“A lot of people complain about yesterday. We have no power to change yesterday. But this very day, 30 years later, is what we can control and decide. Change yourself, take baby steps, and stay determined for ten years.”
― Jack Ma
More often than not we hear about successful people’s stories from their “beginning” to how they got where they are today. We seek some wisdom from them but often find ourselves hearing the same, cliche advice that is too general to be practised.
With the internet today, a book seems like ancient history. However, reading actually gives you the ability to extend your attention span (don’t deny it, people today are so engaged to the quick changes on the screen that most of them have the short attention span) and thus immersed in the topic of the book.
Now, about the topic. Out of many “cliche” success wisdom, there are some that should be highlighted: habit, balance and resilience. These three, if fulfilled, will lead you to a smart (effective) mindset and thus become better at decision-making.
These are the top five books that will explain to you thoroughly (also hopefully persuade and motivate you to practise it in real life) about that wisdom.
1. The Power of Habit: Why We Do What We Do in Life and Business by Charles Duhigg
“Change might not be fast and it isn't always easy. But with time and effort, almost any habit can be reshaped.”
Award-winning New York Times business reporter Charles Duhigg takes us on some thrilling scientific discoveries that explain the origins of habits and how they can change. Along with the engrossing narrative, we will learn why some people and companies struggle to change, despite their long and restless efforts, while others seem to be able to change overnight.
From laboratories where neuroscientists reveal how habits work and its place in our brain to the success story of how engaging the right habits lead Olympic swimmer Michael Phelps to success and many other popular success stories.
The Power of Habit is an exhilarating argument, one that encourages us about how a small change can lead to a powerful result.
2. Outliers by Malcolm Gladwell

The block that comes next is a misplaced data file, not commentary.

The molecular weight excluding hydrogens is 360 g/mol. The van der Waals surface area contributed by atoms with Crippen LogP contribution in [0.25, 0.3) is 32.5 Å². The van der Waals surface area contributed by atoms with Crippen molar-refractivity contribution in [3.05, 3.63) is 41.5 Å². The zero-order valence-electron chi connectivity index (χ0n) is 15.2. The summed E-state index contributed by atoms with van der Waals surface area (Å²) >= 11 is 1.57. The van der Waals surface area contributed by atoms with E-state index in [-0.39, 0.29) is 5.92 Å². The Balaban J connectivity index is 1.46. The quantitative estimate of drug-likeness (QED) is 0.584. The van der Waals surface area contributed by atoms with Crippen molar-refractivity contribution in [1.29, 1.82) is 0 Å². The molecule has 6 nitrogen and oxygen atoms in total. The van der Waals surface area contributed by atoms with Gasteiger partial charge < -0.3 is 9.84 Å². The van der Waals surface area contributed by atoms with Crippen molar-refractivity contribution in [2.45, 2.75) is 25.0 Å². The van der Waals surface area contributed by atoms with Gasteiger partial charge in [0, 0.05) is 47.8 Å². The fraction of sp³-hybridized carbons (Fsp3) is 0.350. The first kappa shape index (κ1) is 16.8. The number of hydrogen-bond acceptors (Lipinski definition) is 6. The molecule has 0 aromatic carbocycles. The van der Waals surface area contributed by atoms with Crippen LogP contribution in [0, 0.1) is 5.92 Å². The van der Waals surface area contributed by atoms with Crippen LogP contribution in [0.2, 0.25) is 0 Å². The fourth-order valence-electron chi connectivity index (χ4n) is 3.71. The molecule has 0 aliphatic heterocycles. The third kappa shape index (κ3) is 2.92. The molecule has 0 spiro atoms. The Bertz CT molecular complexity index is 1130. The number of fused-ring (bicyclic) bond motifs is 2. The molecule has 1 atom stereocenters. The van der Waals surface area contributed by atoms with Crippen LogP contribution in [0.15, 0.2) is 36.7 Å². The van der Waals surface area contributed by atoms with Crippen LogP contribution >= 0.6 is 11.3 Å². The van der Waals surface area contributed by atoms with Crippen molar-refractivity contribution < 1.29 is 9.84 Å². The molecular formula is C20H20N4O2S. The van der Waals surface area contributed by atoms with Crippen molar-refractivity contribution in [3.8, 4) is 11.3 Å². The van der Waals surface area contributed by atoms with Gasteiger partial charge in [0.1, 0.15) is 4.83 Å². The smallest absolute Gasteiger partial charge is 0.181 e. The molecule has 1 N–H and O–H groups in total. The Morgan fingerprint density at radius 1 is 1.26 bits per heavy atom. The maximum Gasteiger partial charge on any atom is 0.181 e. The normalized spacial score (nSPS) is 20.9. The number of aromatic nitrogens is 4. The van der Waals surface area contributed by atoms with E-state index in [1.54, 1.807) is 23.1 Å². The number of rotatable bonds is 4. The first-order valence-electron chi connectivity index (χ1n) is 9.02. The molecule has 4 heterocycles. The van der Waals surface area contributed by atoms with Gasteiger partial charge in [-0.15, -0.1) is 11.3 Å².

In our lives thus far, we always encounter a group of people who are deemed the best. The best athlete, the best grade in the class, the most popular, the prettiest, the most handsome, the strongest, the everything. The outliers.
The question is: what makes them what they are? What makes them the best of everyone else?
In this book, Malcolm Gladwell answers that question with a theory that we pay too much attention to what successful people are like (what success is supposed to be) and too little attention to what makes them successful: their culture, their family, where they come from, their experiences, their upbringing.
He brings us to the origin stories from why Asians are good at math to why the Beatles become the greatest rock band of all time.
3. The 4-Hour Work Week by Tim Ferriss
What do you do?
For some, it is an easy question. I’m a doctor, I’m a student, I’m a scientist. But a controversial Princeton University lecturer Tim Ferris is one of those who find this question difficult.
His answers could be racing motorcycles in Europe, skiing in the Andes, scuba diving in Panama, dancing tango in Buenos Aires and of course, lecturing at a university.
For the past five years, Ferris has learned the secrets of the New Rich, a growing subculture who abandoned “life plan” and mastered the new currency (of time and mobility) to generate luxurious lifestyles.
Through his book, Ferris teaches us on how to enter this revolutionary new world and mastering the new currency, whether you are an overworked employee or an entrepreneur bound in your own business. How to trade a long-haul career for short work bursts and frequent ‘retirements’? What is the difference between absolute and relative income? A great life is a well-balanced life.
4. Thinking, Fast and Slow by Daniel Kahneman
There are two systems that drive the way we think: the fast, intuitive, emotional one and the slower, deliberative, logical one. We will explore the capabilities, faults and biases of the highly demanded fast thinking as well as the pervasive influence of intuitive impressions on our thoughts and behaviours.
Through an engaging lively conversation with the readers, Kahneman reveals to us where we can and cannot trust our intuitions; how we can use the benefits of slow thinking to make better decisions. He teaches us enlightening insights on how to switch between the two systems for both business and personal life decisions.
5. How to Win Friends and Influence People by Dale Carnegie
Old but gold is the perfect phrase for this book. Released in 1936, Carnegie’s principles have endured over decades and have always entered the list of “must-read” books for, not only entrepreneur-to-be but practically everyone.
More than owning your career, this book teaches us how to win over a situation. There are six ways to make people like you and nine ways to direct people the way you want them to be without arousing resentment. Although the book seems ancient, his principles are still relevant in today’s complex and competitive modern day. Carnegie’s rock-solid advice has brought many people up to the success ladder within their business and personal lives.
Not a fast reader? Don’t worry. When it comes to books, the most important thing isn’t how fast you finish it, it’s to understand what the book is all about. So, take your time, sip your coffee (or tea!) and enjoy the books.
Talking about being successful, habit and mindset don’t change overnight. The earlier we embrace it, the better chances we are to lead a ‘successful life’ (of course, the term ‘success’ have various meanings to each and every one of us). An entrepreneurship-based learning school in Indonesia is aiming to teach these lessons to underprivileged and orphaned children across the country. Read their story here and reach out to them here.